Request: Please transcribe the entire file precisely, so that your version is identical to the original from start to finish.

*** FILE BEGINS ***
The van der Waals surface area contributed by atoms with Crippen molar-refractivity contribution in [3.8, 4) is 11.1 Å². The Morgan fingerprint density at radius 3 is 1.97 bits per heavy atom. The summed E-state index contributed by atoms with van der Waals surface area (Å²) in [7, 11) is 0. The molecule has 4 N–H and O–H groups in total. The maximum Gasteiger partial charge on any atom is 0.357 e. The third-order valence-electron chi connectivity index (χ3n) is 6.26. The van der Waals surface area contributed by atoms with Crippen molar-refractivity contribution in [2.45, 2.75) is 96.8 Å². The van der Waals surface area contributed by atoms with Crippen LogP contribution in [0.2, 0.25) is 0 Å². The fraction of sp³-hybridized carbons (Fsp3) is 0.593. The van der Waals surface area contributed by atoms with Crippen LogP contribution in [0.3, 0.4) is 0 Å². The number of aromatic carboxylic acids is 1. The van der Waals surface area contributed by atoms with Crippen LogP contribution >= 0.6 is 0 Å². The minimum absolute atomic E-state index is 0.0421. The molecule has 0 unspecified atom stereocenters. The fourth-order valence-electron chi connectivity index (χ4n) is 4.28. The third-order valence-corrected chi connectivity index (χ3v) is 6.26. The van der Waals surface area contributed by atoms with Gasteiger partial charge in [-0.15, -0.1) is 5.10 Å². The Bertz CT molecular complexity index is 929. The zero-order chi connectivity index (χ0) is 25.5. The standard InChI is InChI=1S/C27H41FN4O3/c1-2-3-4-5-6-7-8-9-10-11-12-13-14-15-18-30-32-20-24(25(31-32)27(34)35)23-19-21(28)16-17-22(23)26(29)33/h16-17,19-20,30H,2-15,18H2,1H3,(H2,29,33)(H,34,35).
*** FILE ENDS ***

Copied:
The van der Waals surface area contributed by atoms with Crippen molar-refractivity contribution in [3.8, 4) is 11.1 Å². The Morgan fingerprint density at radius 3 is 1.97 bits per heavy atom. The summed E-state index contributed by atoms with van der Waals surface area (Å²) in [7, 11) is 0. The molecule has 4 N–H and O–H groups in total. The maximum Gasteiger partial charge on any atom is 0.357 e. The third-order valence-electron chi connectivity index (χ3n) is 6.26. The van der Waals surface area contributed by atoms with Crippen molar-refractivity contribution in [2.45, 2.75) is 96.8 Å². The van der Waals surface area contributed by atoms with Crippen LogP contribution in [0.2, 0.25) is 0 Å². The fraction of sp³-hybridized carbons (Fsp3) is 0.593. The van der Waals surface area contributed by atoms with Crippen LogP contribution in [0.3, 0.4) is 0 Å². The number of aromatic carboxylic acids is 1. The van der Waals surface area contributed by atoms with Crippen LogP contribution >= 0.6 is 0 Å². The minimum absolute atomic E-state index is 0.0421. The molecule has 0 unspecified atom stereocenters. The fourth-order valence-electron chi connectivity index (χ4n) is 4.28. The third-order valence-corrected chi connectivity index (χ3v) is 6.26. The van der Waals surface area contributed by atoms with Gasteiger partial charge in [-0.15, -0.1) is 5.10 Å². The Bertz CT molecular complexity index is 929. The zero-order chi connectivity index (χ0) is 25.5. The standard InChI is InChI=1S/C27H41FN4O3/c1-2-3-4-5-6-7-8-9-10-11-12-13-14-15-18-30-32-20-24(25(31-32)27(34)35)23-19-21(28)16-17-22(23)26(29)33/h16-17,19-20,30H,2-15,18H2,1H3,(H2,29,33)(H,34,35).